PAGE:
I was not in New York on 9/11 (I was in New Jersey) nor did I lose anyone I knew. I had moments when I was terrified, but they turned out to be false alarms—notably when I couldn’t get my brother on the phone, only to have him call and reveal the previous night he’d gotten drunk and hooked up with the hottest girl at his college, then shut his phone down to sleep it off properly.

Like most of America, I experienced the tragedy from a safe remove. Nevertheless, it did change me. Here are three things that might not seem terribly significant, but after 16 years, they’ve stuck.

1. When I wake in the morning and discover a new phone message, I get a little freaked out.
On 9/11, I got out of bed and discovered a series of borderline incoherent messages from my girlfriend at the time. I called her and, after confirming I was indeed safe—I remember being baffled she would even ask that—she instructed me to turn on the television. To this day I check my messages in the morning and find it comforting if no one’s been in touch. (As the day progresses and I still find that no one’s contacted me, this feeling gradually morphs into crushing loneliness.)

2. I put some thought into packing.
Before 9/11, I threw stuff in a bag at the last possible minute and rushed to the airport. It was not uncommon to head to a wedding and find I did not bring a tie or a dress shirt or even socks with mates, but had an impressive supply of obscene T-shirts. On 9/11, my parents were scheduled to fly back from Alaska. Needless to say, that did not occur, and they wound up spending an additional five days in Fairbanks and then another night in Seattle before returning to the East Coast. I now seek to ensure I am properly prepared for each day of a trip, plus another few as well. Beyond this, airport security’s post-9/11 habit of ripping my bag apart makes me think, “How will I feel when this is tossed on a table in a room filled with strangers?” I pack accordingly.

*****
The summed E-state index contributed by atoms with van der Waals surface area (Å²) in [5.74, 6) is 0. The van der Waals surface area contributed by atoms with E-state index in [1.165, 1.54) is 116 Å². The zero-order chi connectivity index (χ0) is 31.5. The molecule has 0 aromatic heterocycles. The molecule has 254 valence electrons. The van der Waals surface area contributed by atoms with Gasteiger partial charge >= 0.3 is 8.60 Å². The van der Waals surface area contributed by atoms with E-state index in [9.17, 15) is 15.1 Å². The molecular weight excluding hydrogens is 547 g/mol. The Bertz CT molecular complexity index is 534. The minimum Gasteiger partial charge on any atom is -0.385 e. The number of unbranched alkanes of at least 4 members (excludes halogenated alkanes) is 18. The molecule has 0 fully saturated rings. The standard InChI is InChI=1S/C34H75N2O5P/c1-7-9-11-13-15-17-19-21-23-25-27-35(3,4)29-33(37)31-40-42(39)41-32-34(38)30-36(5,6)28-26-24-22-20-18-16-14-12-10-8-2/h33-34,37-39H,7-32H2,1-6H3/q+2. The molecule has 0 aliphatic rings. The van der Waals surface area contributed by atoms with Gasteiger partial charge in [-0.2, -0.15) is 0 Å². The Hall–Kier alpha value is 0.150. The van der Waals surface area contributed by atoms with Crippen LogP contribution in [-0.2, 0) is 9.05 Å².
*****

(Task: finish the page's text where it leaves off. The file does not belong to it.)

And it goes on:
3. I still don’t like dramatic interpretations of what happened.
Very soon after the attacks, I saw a performance artist act out what she witnessed near Ground Zero. This triggered something deep inside of me, in that I was seized with an urge to throw up. I still find it hard to wrap my head around the fact that as people either desperately sought safety or rushed to care for their fellow man, she apparently watched and mused, “Man, I can’t wait to do a one-woman reenactment of this!” Sixteen years out, I still don’t want to see any recreations of those events—especially not one involving Charlie Sheen. I can’t think of any other occurrence that inspires these feelings in me, but I believe we all saw so much footage of the genuine article that attempting to duplicate it is, at the very least, superfluous. There are thousands of years of history for artists to address: Leave that morning alone.


Postscript: My brother got the news when the alleged hottest girl showed up back at his room, banging on his door and yelling about the Towers. He told her that was really a tasteless joke. They got in a big argument before he flipped on the TV and saw what happened. My brother never hooked up with the ridiculously hot girl again, making him officially the least inspiring victim of the events of 9/11.